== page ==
Monday, May 20Royal Holloway's offical student publication, est. 1986

Floods Cause Havoc!

As large parts of England and Wales brace itself for yet another barrage of heavy rain and very strong winds it is unsurprising to learn the Met Office has issued ‘red warnings’ for North-West England and Wales with risk to life and widespread damage expected. Southern and Central regions have not gone unscathed as there are as many as sixteen severe flood warnings across Berkshire, Surrey and Somerset. The heavy rain which has been coming down since December has already resulted in entire villages becoming islands and widespread road and rail closures, and it doesn’t appear to be stopping any time soon.

For many Royal Holloway students living in Egham and the surrounding area the floods are a real danger. For one particular resident of Strode Street, Egham, each day brings new anxiety over how long their home will remain dry. The same resident has commented that “people are sandbagging because of puddles everywhere. Also the road to Burger King (the A30) is completely flooded”

Other areas of Egham, such as Vicarage Road, have been far less fortunate so far. Speaking to one resident, they report that their neighbour’s ground floor is completely flooded – to the extent that they are now forced to use a dingy to access their house.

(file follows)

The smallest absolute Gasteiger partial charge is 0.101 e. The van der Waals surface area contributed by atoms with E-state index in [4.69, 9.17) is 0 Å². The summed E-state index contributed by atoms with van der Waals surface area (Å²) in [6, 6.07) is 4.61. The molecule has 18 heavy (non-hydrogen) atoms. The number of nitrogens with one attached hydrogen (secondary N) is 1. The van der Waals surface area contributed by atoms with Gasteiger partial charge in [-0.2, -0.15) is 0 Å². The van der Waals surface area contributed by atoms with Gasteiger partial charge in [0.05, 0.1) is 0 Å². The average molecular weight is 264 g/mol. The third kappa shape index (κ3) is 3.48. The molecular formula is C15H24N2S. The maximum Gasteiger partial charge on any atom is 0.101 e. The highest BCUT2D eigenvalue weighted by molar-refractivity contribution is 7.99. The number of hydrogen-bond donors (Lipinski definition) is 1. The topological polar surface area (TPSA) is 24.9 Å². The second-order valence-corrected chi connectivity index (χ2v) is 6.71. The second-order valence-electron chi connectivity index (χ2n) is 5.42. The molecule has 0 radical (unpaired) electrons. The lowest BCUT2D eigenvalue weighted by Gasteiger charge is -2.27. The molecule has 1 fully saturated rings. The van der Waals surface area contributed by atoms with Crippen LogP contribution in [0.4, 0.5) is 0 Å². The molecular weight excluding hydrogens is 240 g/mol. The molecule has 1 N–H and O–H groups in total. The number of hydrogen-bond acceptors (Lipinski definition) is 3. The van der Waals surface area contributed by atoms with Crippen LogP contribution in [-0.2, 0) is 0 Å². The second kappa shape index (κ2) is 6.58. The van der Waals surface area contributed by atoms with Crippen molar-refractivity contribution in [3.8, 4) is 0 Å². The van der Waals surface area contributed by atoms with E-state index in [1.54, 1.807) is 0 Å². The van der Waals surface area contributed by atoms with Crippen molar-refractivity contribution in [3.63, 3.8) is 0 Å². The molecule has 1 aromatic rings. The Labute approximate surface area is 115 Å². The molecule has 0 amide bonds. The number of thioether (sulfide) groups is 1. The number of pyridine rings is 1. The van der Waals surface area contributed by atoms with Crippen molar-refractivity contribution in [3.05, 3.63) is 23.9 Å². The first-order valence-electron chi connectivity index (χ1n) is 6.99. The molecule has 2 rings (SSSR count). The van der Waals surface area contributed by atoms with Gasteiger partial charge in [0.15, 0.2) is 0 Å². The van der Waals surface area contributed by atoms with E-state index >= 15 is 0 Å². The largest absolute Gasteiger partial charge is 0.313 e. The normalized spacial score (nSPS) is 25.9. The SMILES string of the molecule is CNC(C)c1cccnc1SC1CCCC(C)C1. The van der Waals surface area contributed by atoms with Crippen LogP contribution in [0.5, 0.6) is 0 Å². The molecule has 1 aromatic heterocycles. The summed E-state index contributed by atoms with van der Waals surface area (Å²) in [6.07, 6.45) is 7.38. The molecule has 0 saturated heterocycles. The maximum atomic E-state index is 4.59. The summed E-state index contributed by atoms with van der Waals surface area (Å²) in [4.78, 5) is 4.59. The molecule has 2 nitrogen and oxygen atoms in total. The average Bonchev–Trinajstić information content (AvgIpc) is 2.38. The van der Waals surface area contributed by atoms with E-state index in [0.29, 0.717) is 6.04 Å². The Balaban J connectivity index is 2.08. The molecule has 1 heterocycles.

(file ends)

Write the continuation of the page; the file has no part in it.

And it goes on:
“The water comes up as far as your waist. I saw the guys living there accessing the house with a dingy.”

The floods have proven themselves, thus far, to be a very real threat to the residents of Egham, and far from just a concerning news story which we can put to the back of our minds.

Yet the floods are not only an issue for students here in Egham, as many have done and shall continue to experience serious disruptions to transport when attempting to travel to South Western regions. One student’s journey to London Paddington took “almost an hour longer than usual.”

“It’s an inconvenience and I know a lot of people are experiencing similar if not worse issues, like my housemate who lives in the South West. It is disconcerting not knowing when your train will arrive and how long it will take. It ruins your whole day.”

Royal Holloway has been helping the surrounding community. Food meant for the cancelled open day on the 12th of February was given to flood victims, and to combat the ever rising water, staff and student volunteers from the university have been working with the Flood Relief Centre, giving out food and toiletry packs to those stuck in houses, as well as helping out with the placement of sandbags.

Phil Simcock, Community Action Volunteer Manager at Royal Holloway, said:

“We aim to continue to support local residents who are in need, and plan to make preparations for the clean-up when the water levels fall.”

Article: Tom Mellish

Photographs: (Main); (Featured).